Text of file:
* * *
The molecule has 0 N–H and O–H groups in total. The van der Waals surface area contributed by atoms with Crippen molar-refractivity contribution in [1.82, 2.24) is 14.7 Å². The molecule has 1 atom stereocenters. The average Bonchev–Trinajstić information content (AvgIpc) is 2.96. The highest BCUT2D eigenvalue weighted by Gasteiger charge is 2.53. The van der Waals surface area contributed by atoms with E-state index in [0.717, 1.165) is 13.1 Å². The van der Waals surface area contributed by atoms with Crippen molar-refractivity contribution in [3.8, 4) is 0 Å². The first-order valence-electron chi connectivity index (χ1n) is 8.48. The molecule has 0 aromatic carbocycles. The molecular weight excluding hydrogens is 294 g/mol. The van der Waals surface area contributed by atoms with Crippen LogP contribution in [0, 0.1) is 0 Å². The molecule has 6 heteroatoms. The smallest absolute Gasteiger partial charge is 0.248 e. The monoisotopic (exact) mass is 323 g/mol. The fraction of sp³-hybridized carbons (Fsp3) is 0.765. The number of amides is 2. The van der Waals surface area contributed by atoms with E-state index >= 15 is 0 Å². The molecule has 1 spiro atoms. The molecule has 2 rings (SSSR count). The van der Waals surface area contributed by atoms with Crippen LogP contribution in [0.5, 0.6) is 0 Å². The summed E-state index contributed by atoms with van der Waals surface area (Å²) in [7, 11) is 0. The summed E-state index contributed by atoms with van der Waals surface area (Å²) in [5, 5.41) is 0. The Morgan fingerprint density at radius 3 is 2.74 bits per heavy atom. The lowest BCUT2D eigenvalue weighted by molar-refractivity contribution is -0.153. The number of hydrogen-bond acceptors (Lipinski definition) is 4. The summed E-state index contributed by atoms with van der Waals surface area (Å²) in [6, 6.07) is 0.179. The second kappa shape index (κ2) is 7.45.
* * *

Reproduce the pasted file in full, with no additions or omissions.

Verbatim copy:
The molecule has 0 N–H and O–H groups in total. The van der Waals surface area contributed by atoms with Crippen molar-refractivity contribution in [1.82, 2.24) is 14.7 Å². The molecule has 1 atom stereocenters. The average Bonchev–Trinajstić information content (AvgIpc) is 2.96. The highest BCUT2D eigenvalue weighted by Gasteiger charge is 2.53. The van der Waals surface area contributed by atoms with E-state index in [0.717, 1.165) is 13.1 Å². The van der Waals surface area contributed by atoms with Crippen molar-refractivity contribution in [3.8, 4) is 0 Å². The first-order valence-electron chi connectivity index (χ1n) is 8.48. The molecule has 0 aromatic carbocycles. The molecular weight excluding hydrogens is 294 g/mol. The van der Waals surface area contributed by atoms with Crippen LogP contribution in [0, 0.1) is 0 Å². The molecule has 6 heteroatoms. The smallest absolute Gasteiger partial charge is 0.248 e. The monoisotopic (exact) mass is 323 g/mol. The fraction of sp³-hybridized carbons (Fsp3) is 0.765. The number of amides is 2. The van der Waals surface area contributed by atoms with E-state index >= 15 is 0 Å². The molecule has 1 spiro atoms. The molecule has 2 rings (SSSR count). The van der Waals surface area contributed by atoms with Crippen LogP contribution in [0.5, 0.6) is 0 Å². The summed E-state index contributed by atoms with van der Waals surface area (Å²) in [7, 11) is 0. The summed E-state index contributed by atoms with van der Waals surface area (Å²) in [5, 5.41) is 0. The Morgan fingerprint density at radius 3 is 2.74 bits per heavy atom. The lowest BCUT2D eigenvalue weighted by molar-refractivity contribution is -0.153. The number of hydrogen-bond acceptors (Lipinski definition) is 4. The summed E-state index contributed by atoms with van der Waals surface area (Å²) in [6, 6.07) is 0.179. The second kappa shape index (κ2) is 7.45.